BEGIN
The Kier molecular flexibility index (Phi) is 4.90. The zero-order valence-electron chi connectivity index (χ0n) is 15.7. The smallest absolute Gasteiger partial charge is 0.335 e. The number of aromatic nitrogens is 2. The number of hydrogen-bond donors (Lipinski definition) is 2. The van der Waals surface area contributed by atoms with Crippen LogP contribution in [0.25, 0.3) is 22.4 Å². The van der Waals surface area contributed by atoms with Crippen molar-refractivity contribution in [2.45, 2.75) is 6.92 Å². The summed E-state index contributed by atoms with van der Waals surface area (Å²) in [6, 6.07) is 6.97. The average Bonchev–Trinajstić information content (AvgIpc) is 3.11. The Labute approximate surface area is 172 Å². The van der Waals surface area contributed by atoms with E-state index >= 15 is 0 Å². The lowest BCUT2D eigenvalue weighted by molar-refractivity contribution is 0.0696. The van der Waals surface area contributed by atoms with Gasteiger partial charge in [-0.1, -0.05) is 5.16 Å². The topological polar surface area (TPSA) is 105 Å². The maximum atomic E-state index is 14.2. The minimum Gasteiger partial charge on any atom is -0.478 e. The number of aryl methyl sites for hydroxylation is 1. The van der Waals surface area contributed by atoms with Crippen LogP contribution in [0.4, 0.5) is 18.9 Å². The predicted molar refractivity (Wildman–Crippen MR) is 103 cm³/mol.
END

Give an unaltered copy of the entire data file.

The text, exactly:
The Kier molecular flexibility index (Phi) is 4.90. The zero-order valence-electron chi connectivity index (χ0n) is 15.7. The smallest absolute Gasteiger partial charge is 0.335 e. The number of aromatic nitrogens is 2. The number of hydrogen-bond donors (Lipinski definition) is 2. The van der Waals surface area contributed by atoms with Crippen LogP contribution in [0.25, 0.3) is 22.4 Å². The van der Waals surface area contributed by atoms with Crippen molar-refractivity contribution in [2.45, 2.75) is 6.92 Å². The summed E-state index contributed by atoms with van der Waals surface area (Å²) in [6, 6.07) is 6.97. The average Bonchev–Trinajstić information content (AvgIpc) is 3.11. The Labute approximate surface area is 172 Å². The van der Waals surface area contributed by atoms with E-state index >= 15 is 0 Å². The lowest BCUT2D eigenvalue weighted by molar-refractivity contribution is 0.0696. The van der Waals surface area contributed by atoms with Gasteiger partial charge in [-0.1, -0.05) is 5.16 Å². The topological polar surface area (TPSA) is 105 Å². The maximum atomic E-state index is 14.2. The minimum Gasteiger partial charge on any atom is -0.478 e. The number of aryl methyl sites for hydroxylation is 1. The van der Waals surface area contributed by atoms with Crippen LogP contribution in [0.4, 0.5) is 18.9 Å². The predicted molar refractivity (Wildman–Crippen MR) is 103 cm³/mol.